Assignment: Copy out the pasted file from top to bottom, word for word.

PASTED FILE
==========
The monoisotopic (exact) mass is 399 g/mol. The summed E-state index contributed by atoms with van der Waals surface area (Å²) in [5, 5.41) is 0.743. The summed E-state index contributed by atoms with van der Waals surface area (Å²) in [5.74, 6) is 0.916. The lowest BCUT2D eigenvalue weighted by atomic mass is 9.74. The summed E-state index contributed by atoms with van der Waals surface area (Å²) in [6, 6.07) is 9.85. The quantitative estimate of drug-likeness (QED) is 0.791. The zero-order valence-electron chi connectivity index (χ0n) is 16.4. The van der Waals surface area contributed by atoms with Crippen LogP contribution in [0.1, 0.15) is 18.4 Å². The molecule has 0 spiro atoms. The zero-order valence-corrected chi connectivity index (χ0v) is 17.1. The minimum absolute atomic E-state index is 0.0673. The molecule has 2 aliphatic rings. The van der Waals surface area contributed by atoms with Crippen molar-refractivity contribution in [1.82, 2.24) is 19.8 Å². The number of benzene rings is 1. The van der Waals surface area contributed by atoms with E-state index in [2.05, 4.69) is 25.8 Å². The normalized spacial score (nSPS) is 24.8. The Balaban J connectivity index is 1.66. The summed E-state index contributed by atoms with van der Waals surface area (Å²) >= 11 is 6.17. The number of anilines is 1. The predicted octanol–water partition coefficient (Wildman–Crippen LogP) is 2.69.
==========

The monoisotopic (exact) mass is 399 g/mol. The summed E-state index contributed by atoms with van der Waals surface area (Å²) in [5, 5.41) is 0.743. The summed E-state index contributed by atoms with van der Waals surface area (Å²) in [5.74, 6) is 0.916. The lowest BCUT2D eigenvalue weighted by atomic mass is 9.74. The summed E-state index contributed by atoms with van der Waals surface area (Å²) in [6, 6.07) is 9.85. The quantitative estimate of drug-likeness (QED) is 0.791. The zero-order valence-electron chi connectivity index (χ0n) is 16.4. The van der Waals surface area contributed by atoms with Crippen LogP contribution in [0.1, 0.15) is 18.4 Å². The molecule has 0 spiro atoms. The zero-order valence-corrected chi connectivity index (χ0v) is 17.1. The minimum absolute atomic E-state index is 0.0673. The molecule has 2 aliphatic rings. The van der Waals surface area contributed by atoms with Crippen molar-refractivity contribution in [1.82, 2.24) is 19.8 Å². The number of benzene rings is 1. The van der Waals surface area contributed by atoms with E-state index in [2.05, 4.69) is 25.8 Å². The normalized spacial score (nSPS) is 24.8. The Balaban J connectivity index is 1.66. The summed E-state index contributed by atoms with van der Waals surface area (Å²) >= 11 is 6.17. The number of anilines is 1. The predicted octanol–water partition coefficient (Wildman–Crippen LogP) is 2.69.